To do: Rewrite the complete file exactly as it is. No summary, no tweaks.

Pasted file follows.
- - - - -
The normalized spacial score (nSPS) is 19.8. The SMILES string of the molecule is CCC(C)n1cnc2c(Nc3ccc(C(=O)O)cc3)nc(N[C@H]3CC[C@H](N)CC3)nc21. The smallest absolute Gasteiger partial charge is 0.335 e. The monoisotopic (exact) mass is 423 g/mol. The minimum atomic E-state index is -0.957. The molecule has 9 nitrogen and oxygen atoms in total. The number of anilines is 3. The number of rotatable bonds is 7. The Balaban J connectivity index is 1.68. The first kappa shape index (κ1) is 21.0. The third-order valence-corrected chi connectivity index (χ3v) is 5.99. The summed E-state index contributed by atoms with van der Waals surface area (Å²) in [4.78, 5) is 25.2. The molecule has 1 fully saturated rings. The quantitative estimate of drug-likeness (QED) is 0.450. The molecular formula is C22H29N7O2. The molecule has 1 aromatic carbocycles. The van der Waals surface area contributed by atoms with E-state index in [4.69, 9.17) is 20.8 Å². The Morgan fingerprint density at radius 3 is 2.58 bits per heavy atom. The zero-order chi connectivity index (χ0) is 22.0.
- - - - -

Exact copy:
The normalized spacial score (nSPS) is 19.8. The SMILES string of the molecule is CCC(C)n1cnc2c(Nc3ccc(C(=O)O)cc3)nc(N[C@H]3CC[C@H](N)CC3)nc21. The smallest absolute Gasteiger partial charge is 0.335 e. The monoisotopic (exact) mass is 423 g/mol. The minimum atomic E-state index is -0.957. The molecule has 9 nitrogen and oxygen atoms in total. The number of anilines is 3. The number of rotatable bonds is 7. The Balaban J connectivity index is 1.68. The first kappa shape index (κ1) is 21.0. The third-order valence-corrected chi connectivity index (χ3v) is 5.99. The summed E-state index contributed by atoms with van der Waals surface area (Å²) in [4.78, 5) is 25.2. The molecule has 1 fully saturated rings. The quantitative estimate of drug-likeness (QED) is 0.450. The molecular formula is C22H29N7O2. The molecule has 1 aromatic carbocycles. The van der Waals surface area contributed by atoms with E-state index in [4.69, 9.17) is 20.8 Å². The Morgan fingerprint density at radius 3 is 2.58 bits per heavy atom. The zero-order chi connectivity index (χ0) is 22.0.